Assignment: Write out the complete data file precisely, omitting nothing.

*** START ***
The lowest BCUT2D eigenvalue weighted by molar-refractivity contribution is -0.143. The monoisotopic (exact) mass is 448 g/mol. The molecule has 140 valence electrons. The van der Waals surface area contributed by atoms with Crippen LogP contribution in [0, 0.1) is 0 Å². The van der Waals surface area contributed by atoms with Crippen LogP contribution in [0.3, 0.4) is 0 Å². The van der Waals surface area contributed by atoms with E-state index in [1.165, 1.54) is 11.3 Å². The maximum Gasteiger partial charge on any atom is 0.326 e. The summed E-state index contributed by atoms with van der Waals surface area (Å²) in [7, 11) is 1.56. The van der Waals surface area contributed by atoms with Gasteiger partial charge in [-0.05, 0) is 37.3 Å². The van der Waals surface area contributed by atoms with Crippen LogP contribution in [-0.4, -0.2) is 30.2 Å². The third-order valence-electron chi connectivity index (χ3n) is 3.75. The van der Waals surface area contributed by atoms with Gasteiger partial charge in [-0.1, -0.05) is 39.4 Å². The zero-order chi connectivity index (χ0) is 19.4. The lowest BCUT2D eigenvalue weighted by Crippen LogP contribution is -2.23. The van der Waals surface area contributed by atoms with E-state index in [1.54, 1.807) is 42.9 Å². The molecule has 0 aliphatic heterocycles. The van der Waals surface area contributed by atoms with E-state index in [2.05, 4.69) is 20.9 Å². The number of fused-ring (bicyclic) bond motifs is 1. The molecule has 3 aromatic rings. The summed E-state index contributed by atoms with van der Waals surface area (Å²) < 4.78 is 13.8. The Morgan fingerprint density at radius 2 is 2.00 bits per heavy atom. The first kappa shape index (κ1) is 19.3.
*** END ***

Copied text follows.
The lowest BCUT2D eigenvalue weighted by molar-refractivity contribution is -0.143. The monoisotopic (exact) mass is 448 g/mol. The molecule has 140 valence electrons. The van der Waals surface area contributed by atoms with Crippen LogP contribution in [0, 0.1) is 0 Å². The van der Waals surface area contributed by atoms with Crippen LogP contribution in [0.3, 0.4) is 0 Å². The van der Waals surface area contributed by atoms with E-state index in [1.165, 1.54) is 11.3 Å². The maximum Gasteiger partial charge on any atom is 0.326 e. The summed E-state index contributed by atoms with van der Waals surface area (Å²) in [7, 11) is 1.56. The van der Waals surface area contributed by atoms with Gasteiger partial charge in [-0.05, 0) is 37.3 Å². The van der Waals surface area contributed by atoms with Crippen LogP contribution in [-0.4, -0.2) is 30.2 Å². The third-order valence-electron chi connectivity index (χ3n) is 3.75. The van der Waals surface area contributed by atoms with Gasteiger partial charge in [-0.1, -0.05) is 39.4 Å². The zero-order chi connectivity index (χ0) is 19.4. The lowest BCUT2D eigenvalue weighted by Crippen LogP contribution is -2.23. The van der Waals surface area contributed by atoms with E-state index in [1.54, 1.807) is 42.9 Å². The molecule has 0 aliphatic heterocycles. The van der Waals surface area contributed by atoms with E-state index in [2.05, 4.69) is 20.9 Å². The number of fused-ring (bicyclic) bond motifs is 1. The molecule has 3 aromatic rings. The summed E-state index contributed by atoms with van der Waals surface area (Å²) < 4.78 is 13.8. The Morgan fingerprint density at radius 2 is 2.00 bits per heavy atom. The first kappa shape index (κ1) is 19.3.